Editor’s Note: Samuel Negus is our second contributor for “John Jay at SHEAR 2018”. Negus is an Upper School History Teacher at the Atlanta Classical Academy https://atlantaclassical.org/team-bios/dr-negus/
During the autumn of 1794 John Jay and the British foreign secretary William Grenville negotiated a treaty of amity and commerce in London. Jay’s mission followed two years of transatlantic controversy complicated by attendant domestic political tumult. The Royal Navy’s seizure and forcible purchase of American-owned grain cargos bound for France incited controversy in mid-1793. Worse followed in November of that year, when commanders of a British expedition against the French Leeward Isles seized more than three-hundred U.S.-flagged merchant ships and condemned them as de facto enemy property.
Jay met with sympathy from Grenville, who shared his desire to both expand Anglo-American trade and reduce the rate of British naval depredations against neutral shipping. Partisan critics at home later attacked Jay’s treaty for agreeing to limits on the British seizure of neutral ships and cargo as contraband of war. Any such concession, though limited in duration by the treaty’s ten-year lifespan, fell short of the liberal ideal that ‘neutral ships make neutral goods’—i.e. that belligerents have no right to disrupt neutral commerce. Such criticism notwithstanding, the treaty dramatically reduced the rate at which British ships captured, and prize courts condemned, American goods. Lord Grenville explicitly wished for as much. He wrote to Jay shortly after the latter’s departure from London in 1795, mentioning Parliamentary legislation to reduce the number of vice-admiralty courts in the West Indies. Grenville hoped that “the regulation will not stop there, but that the effect of it,” under the terms of the treaty they had lately drafted, “may render the practice of those [courts] which remain more correct and cautious than I fear it has hitherto been.”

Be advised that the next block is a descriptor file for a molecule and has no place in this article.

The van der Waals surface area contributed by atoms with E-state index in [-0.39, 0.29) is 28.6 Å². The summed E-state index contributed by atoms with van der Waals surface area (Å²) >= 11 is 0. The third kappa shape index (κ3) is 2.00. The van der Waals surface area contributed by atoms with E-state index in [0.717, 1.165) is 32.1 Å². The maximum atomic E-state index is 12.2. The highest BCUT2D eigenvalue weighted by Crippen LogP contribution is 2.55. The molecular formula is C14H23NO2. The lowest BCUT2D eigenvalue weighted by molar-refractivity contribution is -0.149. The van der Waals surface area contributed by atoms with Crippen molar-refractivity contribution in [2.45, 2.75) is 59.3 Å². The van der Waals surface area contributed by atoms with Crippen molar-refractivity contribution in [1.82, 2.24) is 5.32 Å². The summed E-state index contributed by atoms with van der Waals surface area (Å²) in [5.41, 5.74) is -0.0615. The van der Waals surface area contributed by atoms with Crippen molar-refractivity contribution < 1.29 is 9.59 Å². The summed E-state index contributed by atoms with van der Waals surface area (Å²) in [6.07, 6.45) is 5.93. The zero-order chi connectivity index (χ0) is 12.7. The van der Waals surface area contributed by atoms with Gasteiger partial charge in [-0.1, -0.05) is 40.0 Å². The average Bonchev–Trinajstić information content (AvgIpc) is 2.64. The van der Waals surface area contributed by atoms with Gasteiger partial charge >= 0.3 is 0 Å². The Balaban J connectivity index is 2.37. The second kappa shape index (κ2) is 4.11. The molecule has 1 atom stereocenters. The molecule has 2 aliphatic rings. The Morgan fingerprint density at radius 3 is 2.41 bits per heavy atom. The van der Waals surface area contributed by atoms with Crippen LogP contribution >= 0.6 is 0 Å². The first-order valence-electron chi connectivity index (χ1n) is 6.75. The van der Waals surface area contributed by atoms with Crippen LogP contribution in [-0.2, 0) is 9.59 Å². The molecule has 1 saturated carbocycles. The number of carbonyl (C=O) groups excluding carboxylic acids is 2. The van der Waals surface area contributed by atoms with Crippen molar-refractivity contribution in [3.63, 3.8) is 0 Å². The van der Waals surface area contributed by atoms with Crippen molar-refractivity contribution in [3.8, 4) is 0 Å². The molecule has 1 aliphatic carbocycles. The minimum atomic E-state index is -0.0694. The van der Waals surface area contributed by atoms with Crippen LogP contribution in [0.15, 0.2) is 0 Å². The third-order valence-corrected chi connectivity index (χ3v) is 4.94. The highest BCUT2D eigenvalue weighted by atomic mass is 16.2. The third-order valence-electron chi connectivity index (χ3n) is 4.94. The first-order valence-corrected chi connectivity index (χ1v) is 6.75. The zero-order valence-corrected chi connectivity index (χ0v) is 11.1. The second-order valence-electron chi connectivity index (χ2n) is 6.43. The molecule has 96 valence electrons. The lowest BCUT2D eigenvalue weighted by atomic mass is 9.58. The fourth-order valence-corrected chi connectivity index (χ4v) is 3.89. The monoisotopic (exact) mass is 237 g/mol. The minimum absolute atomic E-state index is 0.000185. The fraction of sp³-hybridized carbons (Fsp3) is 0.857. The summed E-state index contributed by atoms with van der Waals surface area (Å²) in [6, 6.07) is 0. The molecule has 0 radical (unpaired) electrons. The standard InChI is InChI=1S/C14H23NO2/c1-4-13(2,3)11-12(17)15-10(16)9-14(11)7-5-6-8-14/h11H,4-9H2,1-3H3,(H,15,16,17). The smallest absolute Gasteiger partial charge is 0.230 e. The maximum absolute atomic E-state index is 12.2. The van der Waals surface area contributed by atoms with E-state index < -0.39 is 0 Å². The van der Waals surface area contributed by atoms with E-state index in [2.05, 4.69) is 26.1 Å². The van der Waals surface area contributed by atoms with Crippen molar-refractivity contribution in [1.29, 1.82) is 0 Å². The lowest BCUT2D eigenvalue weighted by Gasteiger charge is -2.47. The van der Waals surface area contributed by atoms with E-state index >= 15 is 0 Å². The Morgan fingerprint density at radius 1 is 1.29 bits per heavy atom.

Jay viewed the treaty’s commercial terms with similar optimism. Access granted for U.S.-flagged ships to British colonial ports in Asia and the West Indies fell short of the full equality to British ships that Americans desired. But, as Jay reflected to Senator Oliver Ellsworth of Connecticut, “further concessions on the part of Great Britain cannot… be attained.” Grenville felt certain “that some of the [commercial] articles will be received as unequivocal proofs of goodwill.” Jay professed confidence that valuable if limited concessions constituted a vital “break [in the] ice,” and that “to enlarge the aperture [in future] would be more easy… if we should be reasonably temperate and prudent.” Jay pointed to the treaty’s express stipulation “that the arrangement to succeed it shall have in view the further extension of commerce.”